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Writing, Research, Applied Thinking and Applied Theory: Solutions with Interesting Implications, Problem Solving, Teaching and Research driven solutions
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The Brain Geek: BRAIN MYTH-BUSTING: You only use 10% of your brain

The Brain Geek: BRAIN MYTH-BUSTING: You only use 10% of your brain | Writing, Research, Applied Thinking and Applied Theory: Solutions with Interesting Implications, Problem Solving, Teaching and Research driven solutions | Scoop.it

            "You only use 10% of your brain." Heard that before? I have. Loads of times. It’s such a popular idea, it’s even in the movies. A typical plot might be: "Here, Joe Nobody. Take this pill! It will allow you to use the full 100% of your brain! Wow! Now you're psychic and can move things with your mind! Amazing!" ...or.... "That girl is a genius because she had radioactive accident which changed her DNA and now she can use more than 10% of her brain. And she's psychic and can move things with her mind!" According to pop culture, the fast track to superpowers is using the full 100% capacity of your brain. Now, I'm the first person to say that sci-fi/fantasy is awesome, but this is just nonsense! Why? Because we already use 100% of our brains. Last time I checked, I couldn’t move things with my mind. If I could, my breakfast would be cooking itself right now.

Sharrock's insight:

neuroscientist author says, "The myth started because so little of our brain is actually neuron. The rest is glia. But does that mean we only use 10% of our brain? No! We use those glia. They keep the brain healthy and moving quickly. We use 100% of our brains, all the time. And if we increased the percentage of neurons, so that it was more than 10% (which would make glia less than 90%), would that make us smarter? No! Because you needs lots of glia to have a smart brain. So next time someone says to you, "You're interested in the brain, right? Is it true we only use 10%?", feel free to show off just how much of your brain you're using, and tell them all about glia."

   
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The Truth About The Left Brain / Right Brain Relationship

The Truth About The Left Brain / Right Brain Relationship | Writing, Research, Applied Thinking and Applied Theory: Solutions with Interesting Implications, Problem Solving, Teaching and Research driven solutions | Scoop.it
Are you right-brained or left-brained? Or is the question itself a little harebrained?
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The brain is wired in a 3D grid structure. Our brain pathways are organized like woven sheets and not as tangled as once thought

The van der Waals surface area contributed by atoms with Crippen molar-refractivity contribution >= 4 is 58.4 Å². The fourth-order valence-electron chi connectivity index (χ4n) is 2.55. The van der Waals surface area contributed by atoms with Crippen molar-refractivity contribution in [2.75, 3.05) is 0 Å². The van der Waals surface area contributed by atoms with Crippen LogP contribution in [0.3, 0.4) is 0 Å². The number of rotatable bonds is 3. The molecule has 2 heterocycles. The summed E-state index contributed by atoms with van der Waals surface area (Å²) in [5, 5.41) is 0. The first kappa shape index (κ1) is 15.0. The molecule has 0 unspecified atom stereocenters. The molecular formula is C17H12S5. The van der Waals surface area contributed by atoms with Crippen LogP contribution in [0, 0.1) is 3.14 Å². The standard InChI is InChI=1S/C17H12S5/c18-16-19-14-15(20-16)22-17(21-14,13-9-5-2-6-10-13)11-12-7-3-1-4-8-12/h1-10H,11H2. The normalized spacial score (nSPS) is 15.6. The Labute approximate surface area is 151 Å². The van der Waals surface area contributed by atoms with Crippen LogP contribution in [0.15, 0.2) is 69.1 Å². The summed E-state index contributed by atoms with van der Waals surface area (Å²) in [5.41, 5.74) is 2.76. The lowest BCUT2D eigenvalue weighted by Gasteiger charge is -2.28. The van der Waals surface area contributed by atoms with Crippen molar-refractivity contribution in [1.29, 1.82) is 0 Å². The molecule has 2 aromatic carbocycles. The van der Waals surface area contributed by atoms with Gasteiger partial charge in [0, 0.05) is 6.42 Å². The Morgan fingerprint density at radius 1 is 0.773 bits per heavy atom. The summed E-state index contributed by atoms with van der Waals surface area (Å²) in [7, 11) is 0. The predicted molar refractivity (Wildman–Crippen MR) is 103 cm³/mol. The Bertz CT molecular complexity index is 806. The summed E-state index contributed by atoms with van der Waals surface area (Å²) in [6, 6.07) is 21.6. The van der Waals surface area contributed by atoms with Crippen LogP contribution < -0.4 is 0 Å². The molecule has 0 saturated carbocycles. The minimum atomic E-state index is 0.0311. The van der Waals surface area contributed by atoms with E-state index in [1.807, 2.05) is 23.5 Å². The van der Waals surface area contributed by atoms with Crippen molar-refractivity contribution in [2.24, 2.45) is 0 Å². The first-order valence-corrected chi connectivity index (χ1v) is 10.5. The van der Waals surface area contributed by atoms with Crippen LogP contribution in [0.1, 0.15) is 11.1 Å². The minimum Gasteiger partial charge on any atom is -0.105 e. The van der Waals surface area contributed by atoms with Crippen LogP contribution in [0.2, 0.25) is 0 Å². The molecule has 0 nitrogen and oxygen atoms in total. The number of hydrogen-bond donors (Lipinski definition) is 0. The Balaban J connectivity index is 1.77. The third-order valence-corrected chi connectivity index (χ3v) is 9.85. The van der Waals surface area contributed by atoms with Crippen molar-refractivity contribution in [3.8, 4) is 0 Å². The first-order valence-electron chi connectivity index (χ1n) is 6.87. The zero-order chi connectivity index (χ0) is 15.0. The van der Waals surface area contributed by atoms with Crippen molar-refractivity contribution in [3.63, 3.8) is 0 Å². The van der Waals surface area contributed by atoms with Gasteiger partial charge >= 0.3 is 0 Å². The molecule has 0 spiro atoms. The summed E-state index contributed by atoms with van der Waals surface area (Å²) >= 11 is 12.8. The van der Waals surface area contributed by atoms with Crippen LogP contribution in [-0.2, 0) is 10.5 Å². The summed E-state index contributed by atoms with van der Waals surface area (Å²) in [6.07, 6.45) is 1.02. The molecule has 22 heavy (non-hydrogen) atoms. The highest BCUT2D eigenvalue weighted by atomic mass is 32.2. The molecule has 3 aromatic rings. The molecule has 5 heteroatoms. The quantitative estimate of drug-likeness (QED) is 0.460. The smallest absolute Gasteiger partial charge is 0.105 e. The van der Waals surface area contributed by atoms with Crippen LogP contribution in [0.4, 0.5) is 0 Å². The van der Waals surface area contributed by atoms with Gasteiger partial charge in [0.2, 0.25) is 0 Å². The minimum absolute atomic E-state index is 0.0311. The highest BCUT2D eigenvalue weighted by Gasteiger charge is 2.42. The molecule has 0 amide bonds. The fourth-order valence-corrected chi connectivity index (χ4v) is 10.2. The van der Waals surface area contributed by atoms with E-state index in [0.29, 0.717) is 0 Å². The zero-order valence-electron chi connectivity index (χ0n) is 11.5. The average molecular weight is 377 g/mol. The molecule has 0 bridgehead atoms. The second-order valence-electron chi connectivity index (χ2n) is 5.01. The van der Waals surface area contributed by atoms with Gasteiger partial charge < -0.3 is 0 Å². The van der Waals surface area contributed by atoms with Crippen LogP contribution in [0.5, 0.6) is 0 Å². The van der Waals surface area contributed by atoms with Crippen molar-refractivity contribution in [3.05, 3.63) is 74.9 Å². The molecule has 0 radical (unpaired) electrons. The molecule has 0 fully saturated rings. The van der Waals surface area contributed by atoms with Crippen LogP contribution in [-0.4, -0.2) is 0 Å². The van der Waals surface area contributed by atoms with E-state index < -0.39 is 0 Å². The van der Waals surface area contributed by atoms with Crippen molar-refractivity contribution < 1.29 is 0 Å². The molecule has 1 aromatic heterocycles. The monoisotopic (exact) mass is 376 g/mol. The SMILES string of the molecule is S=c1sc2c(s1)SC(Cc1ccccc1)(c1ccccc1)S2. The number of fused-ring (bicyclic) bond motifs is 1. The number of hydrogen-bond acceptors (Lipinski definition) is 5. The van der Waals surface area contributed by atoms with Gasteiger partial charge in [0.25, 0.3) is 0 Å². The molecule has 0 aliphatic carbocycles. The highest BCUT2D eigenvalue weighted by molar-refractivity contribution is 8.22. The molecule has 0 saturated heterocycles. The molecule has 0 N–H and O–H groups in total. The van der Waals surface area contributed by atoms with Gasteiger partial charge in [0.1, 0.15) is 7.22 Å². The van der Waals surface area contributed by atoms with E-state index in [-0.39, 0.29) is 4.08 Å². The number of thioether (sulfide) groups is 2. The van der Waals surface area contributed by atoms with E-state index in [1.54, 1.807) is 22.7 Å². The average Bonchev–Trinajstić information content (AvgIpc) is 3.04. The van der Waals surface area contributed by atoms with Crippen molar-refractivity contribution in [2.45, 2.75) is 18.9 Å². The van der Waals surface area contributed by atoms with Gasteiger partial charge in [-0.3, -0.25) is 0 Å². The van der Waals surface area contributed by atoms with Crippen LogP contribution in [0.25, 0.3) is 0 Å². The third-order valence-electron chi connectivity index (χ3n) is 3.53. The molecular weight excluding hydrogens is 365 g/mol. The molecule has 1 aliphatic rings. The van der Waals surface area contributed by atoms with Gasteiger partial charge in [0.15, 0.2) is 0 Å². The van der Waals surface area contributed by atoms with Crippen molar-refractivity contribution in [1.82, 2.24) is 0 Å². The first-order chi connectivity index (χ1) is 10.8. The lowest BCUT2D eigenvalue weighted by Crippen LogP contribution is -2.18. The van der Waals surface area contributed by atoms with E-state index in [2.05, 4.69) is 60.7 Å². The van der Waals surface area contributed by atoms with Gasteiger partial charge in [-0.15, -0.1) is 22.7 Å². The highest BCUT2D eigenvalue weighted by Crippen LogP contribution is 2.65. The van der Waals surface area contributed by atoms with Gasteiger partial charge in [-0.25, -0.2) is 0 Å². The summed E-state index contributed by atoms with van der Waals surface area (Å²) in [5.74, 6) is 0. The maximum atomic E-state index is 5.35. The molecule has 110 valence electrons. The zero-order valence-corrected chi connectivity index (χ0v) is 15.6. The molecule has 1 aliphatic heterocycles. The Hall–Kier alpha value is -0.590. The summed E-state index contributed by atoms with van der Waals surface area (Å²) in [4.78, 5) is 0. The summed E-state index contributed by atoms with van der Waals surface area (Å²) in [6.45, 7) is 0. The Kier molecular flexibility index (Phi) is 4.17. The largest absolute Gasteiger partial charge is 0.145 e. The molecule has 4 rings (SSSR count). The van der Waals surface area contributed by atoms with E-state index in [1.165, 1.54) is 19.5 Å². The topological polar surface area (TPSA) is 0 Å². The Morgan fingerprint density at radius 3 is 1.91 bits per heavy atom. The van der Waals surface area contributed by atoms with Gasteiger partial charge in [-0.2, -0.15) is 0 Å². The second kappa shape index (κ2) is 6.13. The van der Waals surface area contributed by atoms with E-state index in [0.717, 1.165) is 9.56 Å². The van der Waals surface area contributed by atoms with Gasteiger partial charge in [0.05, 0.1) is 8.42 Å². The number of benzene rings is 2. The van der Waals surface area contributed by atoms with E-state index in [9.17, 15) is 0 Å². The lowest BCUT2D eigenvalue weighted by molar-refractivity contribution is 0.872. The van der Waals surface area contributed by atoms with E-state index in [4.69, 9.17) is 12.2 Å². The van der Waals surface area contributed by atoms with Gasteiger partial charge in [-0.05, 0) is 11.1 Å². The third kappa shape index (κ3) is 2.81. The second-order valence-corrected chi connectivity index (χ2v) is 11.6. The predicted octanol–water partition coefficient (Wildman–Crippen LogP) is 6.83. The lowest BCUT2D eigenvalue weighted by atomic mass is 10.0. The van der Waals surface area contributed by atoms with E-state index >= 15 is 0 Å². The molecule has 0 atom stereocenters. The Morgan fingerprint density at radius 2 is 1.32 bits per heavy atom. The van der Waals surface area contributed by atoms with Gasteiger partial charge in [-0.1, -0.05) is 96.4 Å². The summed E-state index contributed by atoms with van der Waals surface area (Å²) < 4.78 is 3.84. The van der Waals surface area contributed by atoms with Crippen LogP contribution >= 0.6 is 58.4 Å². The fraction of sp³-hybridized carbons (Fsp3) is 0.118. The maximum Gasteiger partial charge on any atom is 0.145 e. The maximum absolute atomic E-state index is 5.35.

The brain is wired in a 3D grid structure. Our brain pathways are organized like woven sheets and not as tangled as once thought | Writing, Research, Applied Thinking and Applied Theory: Solutions with Interesting Implications, Problem Solving, Teaching and Research driven solutions | Scoop.it

"The brain appears to be wired in a rectangular 3D grid structure, suggests a new brain imaging study. (...) “Far from being just a tangle of wires, the brain’s connections turn out to be more like ribbon cables — folding 2D sheets of parallel neuronal fibers that cross paths at right angles, like the warp and weft of a fabric,” (...)

 

“The wiring of the mature brain appears to mirror three primal pathways established in embryonic development.” (...) “Before, we had just driving directions. Now, we have a map showing how all the highways and byways are interconnected,” said Wedeen. “Brain wiring is not like the wiring in your basement, where it just needs to connect the right endpoints. Rather, the grid is the language of the brain and wiring and re-wiring work by modifying it.”

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"By looking at how the pathways fit in the brain, we anticipated the connectivity to resemble that of a bowl of spaghetti, a very narrow and discreet object," (...) "We discovered that the pathways in the top of the brain are all organized like woven sheets with the fibers running in two directions in the sheets and in a third direction perpendicular to the sheets. These sheets all stack together so that the entire connectivity of the brain follows three precisely defined directions." (...)
"This is the first time it has ever been determined that the geometry of the brain is described by a three-dimensional grid," (...)